Despite the extension agreement with Guest, in the succeeding months, the Complainant received indications that her position might be in jeopardy. These rumors culminated in the announcement of a restructuring of the KF-AP operations at the end of June or early July, 1996. Accepting the Complainant's version of events, Guest knew that the Complainant was to be terminated and her position given to a younger male employee, David Adams, while he (Guest) was telling the Complainant that no decision had been made with respect to her position. Eventually, the Complainant was told that her position was being eliminated on or about July 18, 1996. According to the Complainant, her position had been offered to Adams on July 11, 1996. Adams' position as a Technical Manager in Beijing was terminated and Guest had no other position available for Adams.

In early August 1996, the Complainant learned that her understanding of what was happening to her position was wrong. The Complainant was extremely upset and believes that Guest and other managers had lied to her. The emotional distress and loss of trust experienced by the Complainant made it difficult for her to assess the options offered to her by the company.

From this record, it appears that the Complainant's options were to accept severance from the Kraft family of companies, accept another position within the Kraft family or strike out on her own. The options for continued employment within Kraft were extremely limited. On this record, it appears that the only Quality Assurance position within Kraft was as the assistant to the Quality Assurance Manager at OM in Madison, Wisconsin. This position had been offered to the Complainant by Joan Menke Schaenzer, Vice-President for Quality NA, in late June when the Complainant was attending meetings at the Kraft Headquarters in Northfield, Illinois. This position was rated to pay less than what the Complainant was being paid in Hong Kong and had less responsibility than her KF-AP position.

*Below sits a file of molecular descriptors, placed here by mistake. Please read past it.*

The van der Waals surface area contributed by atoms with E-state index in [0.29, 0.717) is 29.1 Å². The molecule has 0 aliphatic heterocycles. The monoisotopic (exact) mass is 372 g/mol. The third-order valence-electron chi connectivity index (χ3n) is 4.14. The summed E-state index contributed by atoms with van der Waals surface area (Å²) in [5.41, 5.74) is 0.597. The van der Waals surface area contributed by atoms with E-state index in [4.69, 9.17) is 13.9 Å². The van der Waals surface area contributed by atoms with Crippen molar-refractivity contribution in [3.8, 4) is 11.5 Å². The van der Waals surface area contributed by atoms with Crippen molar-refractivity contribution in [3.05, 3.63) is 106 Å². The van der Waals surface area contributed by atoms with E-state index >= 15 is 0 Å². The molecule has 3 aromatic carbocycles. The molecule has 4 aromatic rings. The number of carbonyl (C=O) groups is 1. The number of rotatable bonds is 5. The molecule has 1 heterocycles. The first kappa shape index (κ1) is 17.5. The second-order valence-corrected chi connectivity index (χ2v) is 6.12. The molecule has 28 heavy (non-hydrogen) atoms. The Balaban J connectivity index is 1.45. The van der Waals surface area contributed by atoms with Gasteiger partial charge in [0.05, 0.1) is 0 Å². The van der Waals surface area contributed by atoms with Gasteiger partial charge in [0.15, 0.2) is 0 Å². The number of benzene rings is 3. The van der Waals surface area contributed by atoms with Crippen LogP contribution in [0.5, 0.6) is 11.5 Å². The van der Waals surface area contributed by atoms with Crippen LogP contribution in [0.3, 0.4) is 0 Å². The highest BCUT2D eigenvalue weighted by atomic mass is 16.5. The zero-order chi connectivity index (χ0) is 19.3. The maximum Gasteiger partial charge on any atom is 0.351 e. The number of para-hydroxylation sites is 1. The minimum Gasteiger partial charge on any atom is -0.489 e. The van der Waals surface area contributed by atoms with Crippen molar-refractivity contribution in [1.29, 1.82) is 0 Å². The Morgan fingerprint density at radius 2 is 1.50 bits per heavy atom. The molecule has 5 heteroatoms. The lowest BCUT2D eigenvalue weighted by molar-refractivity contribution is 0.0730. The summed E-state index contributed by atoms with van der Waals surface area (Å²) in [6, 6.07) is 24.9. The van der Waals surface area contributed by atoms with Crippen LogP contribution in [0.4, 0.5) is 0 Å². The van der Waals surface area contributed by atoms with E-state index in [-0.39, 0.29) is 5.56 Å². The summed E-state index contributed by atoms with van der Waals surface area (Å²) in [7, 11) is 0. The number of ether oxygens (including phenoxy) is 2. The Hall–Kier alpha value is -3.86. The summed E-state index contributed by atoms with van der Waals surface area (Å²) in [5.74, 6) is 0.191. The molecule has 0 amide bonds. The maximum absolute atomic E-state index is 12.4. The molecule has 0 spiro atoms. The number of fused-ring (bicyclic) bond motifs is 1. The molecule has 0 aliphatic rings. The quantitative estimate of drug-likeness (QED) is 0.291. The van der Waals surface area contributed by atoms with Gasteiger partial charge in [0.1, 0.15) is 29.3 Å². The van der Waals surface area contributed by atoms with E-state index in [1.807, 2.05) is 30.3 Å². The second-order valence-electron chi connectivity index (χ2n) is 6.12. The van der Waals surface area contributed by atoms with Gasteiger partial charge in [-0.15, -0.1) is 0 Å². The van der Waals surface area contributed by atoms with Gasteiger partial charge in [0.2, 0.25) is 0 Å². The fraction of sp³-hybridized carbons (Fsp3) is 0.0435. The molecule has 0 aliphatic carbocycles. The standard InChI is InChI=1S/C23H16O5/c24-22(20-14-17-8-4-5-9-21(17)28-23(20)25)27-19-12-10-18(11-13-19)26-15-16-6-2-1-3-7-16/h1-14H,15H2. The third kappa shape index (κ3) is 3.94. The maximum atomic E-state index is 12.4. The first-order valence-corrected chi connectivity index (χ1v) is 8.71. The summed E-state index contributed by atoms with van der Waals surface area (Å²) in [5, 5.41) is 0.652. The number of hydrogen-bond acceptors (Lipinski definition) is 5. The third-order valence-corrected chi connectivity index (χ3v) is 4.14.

When the Complainant had been offered the same position in June of 1996, she declined it because she loved her overseas work and wished to either continue in the international area or return to the US in a position that was clearly a next step for her career.

The Complainant made her career goals known during this meeting in a conversation with Bill Doeden, Vice-President, Quality World Wide.

After significant negotiation, the Complainant reluctantly accepted repatriation with Kraft Foods. She took the position in Madison at OM. Her salary continued at the level she had been paid in Hong Kong even though the position in Madison was rated one step lower.

The Complainant contends that her position in Hong Kong was not eliminated and that she had been discriminatorily replaced by a younger male in violation of the ordinance. In order to meet the geographic jurisdiction requirements of the ordinance, the Complainant asserts that she was actually an OM employee on loan to Kraft Foods and that OM management participated in the decision to terminate the Complainant's employment with KF-AP. In support of her claim, the Complainant notes that she has maintained ownership of a house in Madison and that she has Wisconsin taxes withheld from her check. The Complainant also submitted a number of memoranda between herself and various managers memorializing the Complainant's discussions and problems surrounding the termination of her employment.